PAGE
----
RSS Feed for This PostCurrent Article

Rick Hess: What Common Core Could Learn from AP US History Flap

View the article’s original source
Author: dianeravitch

There were two big controversies over curriculum this past year. One got resolved by listening to critics and revising the original language. The other continues to churn and burn because its advocates refuse to concede any mistakes or to make any changes.

Rick Hess writes that this is the difference between the Advanced Placement U.S. history and the Common Core. The College Board listened to critics and revised offending language. The Common Core leaders, however, have insisted that it is perfect, its critics are extremists, and not one word may be changed.

The curious fact is that the same person, David Coleman, was in charge of both. He was “architect” of the Common Core standards, and now he is president of the College Board, which administers AP exams.

Why did he respond to critics in one situation and ignore them in the other? I’m guessing but it may be that his board at the College Board told him that the controversy had to end, and it would end only by listening and responding to critics.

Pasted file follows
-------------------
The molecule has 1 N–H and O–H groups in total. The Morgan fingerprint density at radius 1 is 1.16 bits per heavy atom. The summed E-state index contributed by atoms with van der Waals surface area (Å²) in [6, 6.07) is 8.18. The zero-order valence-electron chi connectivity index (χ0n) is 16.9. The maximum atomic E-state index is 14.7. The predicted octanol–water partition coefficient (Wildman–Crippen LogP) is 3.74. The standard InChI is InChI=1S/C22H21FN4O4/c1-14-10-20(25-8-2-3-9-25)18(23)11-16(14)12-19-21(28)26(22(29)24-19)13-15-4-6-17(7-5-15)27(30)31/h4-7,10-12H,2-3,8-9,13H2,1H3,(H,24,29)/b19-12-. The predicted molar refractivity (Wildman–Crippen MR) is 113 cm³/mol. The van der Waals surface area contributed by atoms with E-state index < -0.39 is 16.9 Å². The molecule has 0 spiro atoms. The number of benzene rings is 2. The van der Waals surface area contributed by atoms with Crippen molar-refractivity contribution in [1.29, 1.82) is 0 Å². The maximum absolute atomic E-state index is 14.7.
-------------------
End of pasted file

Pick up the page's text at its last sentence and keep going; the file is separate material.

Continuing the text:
In the case of the Common Core, the design of the whole project left no one in charge once the final draft was published. Instead if listening and revising, advocates dug in their heels and attacked the critics as misinformed, shrill, extremist, ignorant, etc. Even the Secretary of Education ridiculed critics, and advocates for the standards lined up big business to run an advertising campaign defending the standards.

Nothing could be changed in the standards, period. They were perfect!

And this arrogant attitude guarantees that the controversy swirling around the standards and tests will burn on. Because no one will listen.

Trackback URL



Post a Comment